Alas, you can't exactly represent the orbit of a satellite around Earth with a Bezier curve.
You can approximate it pretty closely, though -- "a four-piece cubic Bézier curve can approximate a circle, with a maximum radial error of less than one part in a thousand".
(A Bezier curve can approximate an elliptic or hyperbolic orbit with about the same accuracy).
How elliptic arc can be represented by cubic Bezier curve?
Perhaps you could use current position, the current velocity, and the current acceleration to approximate a parabolic path (pretty accurate for "shorter" times and distances, increasingly inaccurate for "longer" distances).
The acceleration is proportional to the sum of all the forces on the ship -- gravitational force, thrust due to rockets, and any other forces.
There's a way to convert the starting position, starting velocity, and starting acceleration (which define a parabolic path) to a cubic Bezier curve ... but there's probably some other not-perfectly-parabolic approach that better takes advantage of the flexibility of the cubic Bezier curve.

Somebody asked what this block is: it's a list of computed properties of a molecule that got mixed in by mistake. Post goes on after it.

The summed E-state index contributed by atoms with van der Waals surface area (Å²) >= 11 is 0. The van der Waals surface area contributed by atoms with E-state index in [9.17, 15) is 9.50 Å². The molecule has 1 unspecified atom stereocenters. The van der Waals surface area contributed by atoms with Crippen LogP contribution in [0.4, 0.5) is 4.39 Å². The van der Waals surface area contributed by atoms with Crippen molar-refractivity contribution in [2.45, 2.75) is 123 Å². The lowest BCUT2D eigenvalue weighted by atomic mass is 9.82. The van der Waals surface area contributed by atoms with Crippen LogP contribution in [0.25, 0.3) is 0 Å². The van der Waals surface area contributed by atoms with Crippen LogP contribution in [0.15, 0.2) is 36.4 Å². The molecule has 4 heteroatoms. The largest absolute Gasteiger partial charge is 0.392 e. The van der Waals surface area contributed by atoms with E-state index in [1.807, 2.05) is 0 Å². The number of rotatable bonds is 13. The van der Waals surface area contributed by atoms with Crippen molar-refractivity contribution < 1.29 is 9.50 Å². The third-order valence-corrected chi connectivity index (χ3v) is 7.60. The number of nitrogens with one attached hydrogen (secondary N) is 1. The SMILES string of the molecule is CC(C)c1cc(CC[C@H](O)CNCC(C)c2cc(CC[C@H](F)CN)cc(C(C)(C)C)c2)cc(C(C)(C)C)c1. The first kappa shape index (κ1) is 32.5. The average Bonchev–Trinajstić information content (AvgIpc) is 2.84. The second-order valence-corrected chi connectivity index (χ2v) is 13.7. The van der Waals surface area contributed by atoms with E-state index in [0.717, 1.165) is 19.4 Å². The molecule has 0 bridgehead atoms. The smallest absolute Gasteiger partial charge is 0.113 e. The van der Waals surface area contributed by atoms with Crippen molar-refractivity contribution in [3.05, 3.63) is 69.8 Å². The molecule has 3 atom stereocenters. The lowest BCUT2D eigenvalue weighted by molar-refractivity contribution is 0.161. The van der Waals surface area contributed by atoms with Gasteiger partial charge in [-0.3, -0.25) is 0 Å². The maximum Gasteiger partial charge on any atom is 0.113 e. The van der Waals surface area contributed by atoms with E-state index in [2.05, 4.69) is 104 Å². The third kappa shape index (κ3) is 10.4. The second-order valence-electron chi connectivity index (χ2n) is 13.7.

The Derivatives of a Bézier Curve are:
This is for endpoint P0 at t=0 seconds, and endpoint P3 at t=1 second.
You'll probably want a single Bezier curve to cover minutes or hours (the Bezier "t=1" location corresponding to the location at, say, 2 hours), so you need to scale the acceleration and velocity correspondingly.
Where to place P3 in order to maximize accuracy?
Perhaps you could place P3 at some random location -- say, the same place as P2 --
and then, instead of drawing the full Bezier curve from t=0 to t=1 (i.e., from P0 to P3),
you could draw just the early, more-accurate part of the Bezier -- where the location of P3 has little effect -- perhaps t=0 to t=1/8 --
and then re-calculate a new acceleration and a completely new Bezier curve starting from that point. I suspect there may be a better approach.